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A flooded Hull street in 2007

NEWS •

Understanding the long-term impact of flooding on health and wellbeing

A new study undertaken by researchers at Hull York Medical School and the University of Hull has demonstrated that the financial, emotional and health impact of the 2007 floods in Hull are still being felt 11 years on.

The study recommends that public health agencies to come together to proactively support those families affected by flooding.

The study was led by Dr Maureen Twiddy, Senior Lecturer in Mixed Methods at Hull York Medical School and the University of Hull, and was co-authored by Dr Sam Ramsden, from the Energy and Environment Institute and Brendan Trump, a fifth-year Medicine student at Hull York Medical School.

The study examined the extent to which being flooded in the past is associated with ongoing concerns about flooding and the impact of this on health and wellbeing. It analysed data collected by Dr Sam Ramsden as part of a previous collaborative research project between the Living with Water partnership and the Energy and Environment Institute at the University of Hull which looked at the impact of flooding on those affected.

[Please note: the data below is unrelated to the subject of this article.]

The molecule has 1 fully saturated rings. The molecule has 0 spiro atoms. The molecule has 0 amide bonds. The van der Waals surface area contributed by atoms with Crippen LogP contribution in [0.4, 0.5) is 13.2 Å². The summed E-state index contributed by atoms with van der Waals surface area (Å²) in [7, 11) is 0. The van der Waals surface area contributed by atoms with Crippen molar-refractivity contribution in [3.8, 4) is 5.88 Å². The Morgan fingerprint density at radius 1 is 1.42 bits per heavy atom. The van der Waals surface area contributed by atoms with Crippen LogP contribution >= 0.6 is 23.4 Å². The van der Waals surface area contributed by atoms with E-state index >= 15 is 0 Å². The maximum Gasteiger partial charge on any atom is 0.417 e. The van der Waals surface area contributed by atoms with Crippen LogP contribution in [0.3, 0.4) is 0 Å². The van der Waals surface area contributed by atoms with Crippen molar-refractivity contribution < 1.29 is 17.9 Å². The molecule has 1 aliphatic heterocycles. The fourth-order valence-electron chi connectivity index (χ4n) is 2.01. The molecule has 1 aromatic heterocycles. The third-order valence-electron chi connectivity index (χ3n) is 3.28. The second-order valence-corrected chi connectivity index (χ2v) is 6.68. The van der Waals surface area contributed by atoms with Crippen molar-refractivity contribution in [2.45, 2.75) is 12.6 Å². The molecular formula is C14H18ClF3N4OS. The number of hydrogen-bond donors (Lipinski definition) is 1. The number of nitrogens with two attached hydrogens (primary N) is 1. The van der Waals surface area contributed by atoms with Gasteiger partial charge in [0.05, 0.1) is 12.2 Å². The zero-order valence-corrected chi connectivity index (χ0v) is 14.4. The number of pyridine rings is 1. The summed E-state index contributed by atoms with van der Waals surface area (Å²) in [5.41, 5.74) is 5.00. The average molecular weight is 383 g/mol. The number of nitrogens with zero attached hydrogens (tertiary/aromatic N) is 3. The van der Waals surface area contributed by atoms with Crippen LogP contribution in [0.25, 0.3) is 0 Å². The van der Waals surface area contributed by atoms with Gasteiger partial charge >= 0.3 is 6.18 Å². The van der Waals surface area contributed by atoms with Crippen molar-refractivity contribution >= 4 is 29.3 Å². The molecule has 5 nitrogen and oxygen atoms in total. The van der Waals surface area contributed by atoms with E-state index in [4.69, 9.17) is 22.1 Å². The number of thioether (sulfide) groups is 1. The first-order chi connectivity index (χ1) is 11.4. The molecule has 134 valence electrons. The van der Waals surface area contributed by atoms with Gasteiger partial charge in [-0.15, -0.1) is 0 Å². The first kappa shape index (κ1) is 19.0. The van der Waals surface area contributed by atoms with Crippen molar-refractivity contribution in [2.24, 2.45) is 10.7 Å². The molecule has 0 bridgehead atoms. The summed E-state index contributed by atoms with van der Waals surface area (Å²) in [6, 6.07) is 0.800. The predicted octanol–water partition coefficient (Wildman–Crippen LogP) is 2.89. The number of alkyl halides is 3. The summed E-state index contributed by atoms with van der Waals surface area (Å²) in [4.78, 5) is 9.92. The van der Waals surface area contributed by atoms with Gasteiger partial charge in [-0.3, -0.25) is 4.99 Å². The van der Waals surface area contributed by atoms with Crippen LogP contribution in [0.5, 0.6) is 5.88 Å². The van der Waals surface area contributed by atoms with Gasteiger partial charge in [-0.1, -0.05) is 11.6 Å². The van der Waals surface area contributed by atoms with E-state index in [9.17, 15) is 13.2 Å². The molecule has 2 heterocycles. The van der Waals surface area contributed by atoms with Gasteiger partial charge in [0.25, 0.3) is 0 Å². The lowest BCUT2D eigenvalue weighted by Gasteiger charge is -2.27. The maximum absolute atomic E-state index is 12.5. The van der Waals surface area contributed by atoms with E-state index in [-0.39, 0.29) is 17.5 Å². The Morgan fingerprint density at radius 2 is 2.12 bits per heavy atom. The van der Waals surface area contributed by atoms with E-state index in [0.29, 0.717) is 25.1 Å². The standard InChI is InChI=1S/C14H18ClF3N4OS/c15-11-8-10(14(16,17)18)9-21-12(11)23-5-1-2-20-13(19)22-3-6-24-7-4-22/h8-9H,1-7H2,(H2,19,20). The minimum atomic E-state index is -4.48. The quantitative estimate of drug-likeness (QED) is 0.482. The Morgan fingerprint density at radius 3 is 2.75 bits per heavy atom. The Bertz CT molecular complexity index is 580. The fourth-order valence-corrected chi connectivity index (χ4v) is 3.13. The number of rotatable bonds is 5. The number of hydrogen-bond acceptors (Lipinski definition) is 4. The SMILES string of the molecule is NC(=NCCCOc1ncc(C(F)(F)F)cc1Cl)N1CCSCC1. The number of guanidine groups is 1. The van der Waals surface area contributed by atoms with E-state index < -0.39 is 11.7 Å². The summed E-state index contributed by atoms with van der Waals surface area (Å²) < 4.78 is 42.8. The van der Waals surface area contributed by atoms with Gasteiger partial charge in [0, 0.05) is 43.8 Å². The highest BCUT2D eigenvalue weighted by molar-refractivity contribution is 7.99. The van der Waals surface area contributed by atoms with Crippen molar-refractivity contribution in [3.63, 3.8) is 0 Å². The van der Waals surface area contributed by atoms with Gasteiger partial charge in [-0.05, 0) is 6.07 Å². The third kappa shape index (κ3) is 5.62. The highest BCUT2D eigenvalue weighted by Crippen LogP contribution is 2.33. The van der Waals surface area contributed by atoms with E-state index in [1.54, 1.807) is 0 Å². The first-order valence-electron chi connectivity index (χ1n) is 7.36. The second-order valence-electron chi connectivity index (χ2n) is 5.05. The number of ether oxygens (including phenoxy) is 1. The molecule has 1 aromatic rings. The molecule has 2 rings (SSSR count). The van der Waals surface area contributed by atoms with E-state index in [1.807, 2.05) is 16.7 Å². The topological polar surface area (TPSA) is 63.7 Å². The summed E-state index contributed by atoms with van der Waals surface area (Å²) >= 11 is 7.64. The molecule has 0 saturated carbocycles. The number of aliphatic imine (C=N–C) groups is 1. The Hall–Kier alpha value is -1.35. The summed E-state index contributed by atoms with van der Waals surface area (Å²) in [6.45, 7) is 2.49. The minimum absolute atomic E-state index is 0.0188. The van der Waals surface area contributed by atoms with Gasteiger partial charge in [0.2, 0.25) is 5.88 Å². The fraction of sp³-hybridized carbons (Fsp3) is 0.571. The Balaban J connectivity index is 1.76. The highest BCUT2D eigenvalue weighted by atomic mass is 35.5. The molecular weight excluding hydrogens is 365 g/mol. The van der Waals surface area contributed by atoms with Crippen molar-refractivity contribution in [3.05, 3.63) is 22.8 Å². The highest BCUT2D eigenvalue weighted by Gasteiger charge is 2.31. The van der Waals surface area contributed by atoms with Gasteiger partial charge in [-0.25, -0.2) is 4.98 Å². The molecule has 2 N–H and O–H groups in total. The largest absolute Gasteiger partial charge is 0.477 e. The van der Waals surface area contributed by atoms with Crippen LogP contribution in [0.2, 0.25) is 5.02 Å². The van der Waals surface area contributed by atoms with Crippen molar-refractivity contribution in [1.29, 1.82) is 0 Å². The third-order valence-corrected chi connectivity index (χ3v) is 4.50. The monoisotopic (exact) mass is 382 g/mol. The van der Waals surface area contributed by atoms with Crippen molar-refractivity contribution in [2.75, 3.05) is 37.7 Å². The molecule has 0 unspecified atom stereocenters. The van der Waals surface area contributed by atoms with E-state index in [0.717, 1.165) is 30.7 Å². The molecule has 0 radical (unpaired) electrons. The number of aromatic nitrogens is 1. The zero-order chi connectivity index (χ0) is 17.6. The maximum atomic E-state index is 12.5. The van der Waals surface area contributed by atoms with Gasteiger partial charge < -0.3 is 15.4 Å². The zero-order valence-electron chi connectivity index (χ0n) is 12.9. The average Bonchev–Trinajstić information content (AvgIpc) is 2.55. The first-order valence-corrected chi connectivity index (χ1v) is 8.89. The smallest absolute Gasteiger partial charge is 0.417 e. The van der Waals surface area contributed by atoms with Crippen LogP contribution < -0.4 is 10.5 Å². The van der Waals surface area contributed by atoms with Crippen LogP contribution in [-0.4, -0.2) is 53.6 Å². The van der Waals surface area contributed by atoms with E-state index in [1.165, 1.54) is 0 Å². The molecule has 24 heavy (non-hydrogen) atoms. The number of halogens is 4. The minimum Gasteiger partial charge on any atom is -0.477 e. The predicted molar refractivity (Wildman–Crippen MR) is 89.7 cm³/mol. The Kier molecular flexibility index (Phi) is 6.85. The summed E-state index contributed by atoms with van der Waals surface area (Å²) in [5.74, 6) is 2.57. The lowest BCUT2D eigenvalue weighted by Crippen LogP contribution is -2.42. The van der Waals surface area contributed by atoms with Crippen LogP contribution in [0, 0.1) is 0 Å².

The survey was conducted in 2018 to establish a baseline of flood resilience in the local community to help Living with Water monitor and evaluate the impacts of its work.

Dr Twiddy said: “Despite the floods happening in Hull over a decade ago, many of those affected continue to experience high levels of anxiety when storms are forecast.”

The study looked at responses from 457 households, of whom 48% were affected by flooding. Twenty percent of all respondents were very concerned about future flooding, with levels of concern significantly higher amongst those who had been flooded in 2007.

Whilst some residents were reassured by the introduction of the new flood alleviation schemes built around the city, others felt they might not be adequate for their local area, and worried about the impact of climate change. The financial and emotional impacts of the floods still resonated with families 11 years after the event, with many fearing they would not cope if it happened again.

The study also questioned whether, in light of climate change, if residents are unrealistic in their expectations to be ‘protected’ from flood events.

Dr Twiddy said: “The long-term impact of the floods on residents is clear – financially, emotionally, and in terms of health and wellbeing. Public health agencies need to be able to mobilise organisations to come together to pro-actively support families affected by flooding. This will ensure those in need do not fall through the gaps of public health delivery.”

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